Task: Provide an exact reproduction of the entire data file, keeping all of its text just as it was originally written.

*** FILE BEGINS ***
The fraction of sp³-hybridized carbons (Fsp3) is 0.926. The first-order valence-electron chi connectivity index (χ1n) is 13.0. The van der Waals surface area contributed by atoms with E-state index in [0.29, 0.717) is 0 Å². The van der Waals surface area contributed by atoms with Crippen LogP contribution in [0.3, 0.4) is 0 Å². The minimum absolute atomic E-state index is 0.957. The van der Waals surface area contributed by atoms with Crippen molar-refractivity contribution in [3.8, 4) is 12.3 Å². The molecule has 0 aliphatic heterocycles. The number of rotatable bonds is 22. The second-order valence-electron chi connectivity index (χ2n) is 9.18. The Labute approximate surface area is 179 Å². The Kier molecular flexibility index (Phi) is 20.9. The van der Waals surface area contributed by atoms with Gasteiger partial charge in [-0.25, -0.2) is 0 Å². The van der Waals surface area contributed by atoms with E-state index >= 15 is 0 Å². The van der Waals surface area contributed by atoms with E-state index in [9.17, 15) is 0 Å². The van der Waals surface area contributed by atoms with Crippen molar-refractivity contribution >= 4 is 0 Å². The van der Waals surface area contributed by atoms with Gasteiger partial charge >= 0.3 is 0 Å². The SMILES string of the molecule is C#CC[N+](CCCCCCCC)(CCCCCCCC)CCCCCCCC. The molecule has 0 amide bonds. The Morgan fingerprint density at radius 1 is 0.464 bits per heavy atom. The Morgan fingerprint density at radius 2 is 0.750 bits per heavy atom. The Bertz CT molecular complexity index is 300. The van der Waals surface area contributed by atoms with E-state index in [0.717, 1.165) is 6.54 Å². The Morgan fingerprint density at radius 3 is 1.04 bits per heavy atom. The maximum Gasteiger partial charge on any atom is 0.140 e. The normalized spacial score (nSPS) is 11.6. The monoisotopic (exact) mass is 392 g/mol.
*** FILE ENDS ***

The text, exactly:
The fraction of sp³-hybridized carbons (Fsp3) is 0.926. The first-order valence-electron chi connectivity index (χ1n) is 13.0. The van der Waals surface area contributed by atoms with E-state index in [0.29, 0.717) is 0 Å². The van der Waals surface area contributed by atoms with Crippen LogP contribution in [0.3, 0.4) is 0 Å². The minimum absolute atomic E-state index is 0.957. The van der Waals surface area contributed by atoms with Crippen molar-refractivity contribution in [3.8, 4) is 12.3 Å². The molecule has 0 aliphatic heterocycles. The number of rotatable bonds is 22. The second-order valence-electron chi connectivity index (χ2n) is 9.18. The Labute approximate surface area is 179 Å². The Kier molecular flexibility index (Phi) is 20.9. The van der Waals surface area contributed by atoms with Gasteiger partial charge in [-0.25, -0.2) is 0 Å². The van der Waals surface area contributed by atoms with E-state index >= 15 is 0 Å². The van der Waals surface area contributed by atoms with E-state index in [9.17, 15) is 0 Å². The van der Waals surface area contributed by atoms with Crippen molar-refractivity contribution >= 4 is 0 Å². The van der Waals surface area contributed by atoms with Gasteiger partial charge >= 0.3 is 0 Å². The SMILES string of the molecule is C#CC[N+](CCCCCCCC)(CCCCCCCC)CCCCCCCC. The molecule has 0 amide bonds. The Morgan fingerprint density at radius 1 is 0.464 bits per heavy atom. The Morgan fingerprint density at radius 2 is 0.750 bits per heavy atom. The Bertz CT molecular complexity index is 300. The van der Waals surface area contributed by atoms with E-state index in [0.717, 1.165) is 6.54 Å². The Morgan fingerprint density at radius 3 is 1.04 bits per heavy atom. The maximum Gasteiger partial charge on any atom is 0.140 e. The normalized spacial score (nSPS) is 11.6. The monoisotopic (exact) mass is 392 g/mol.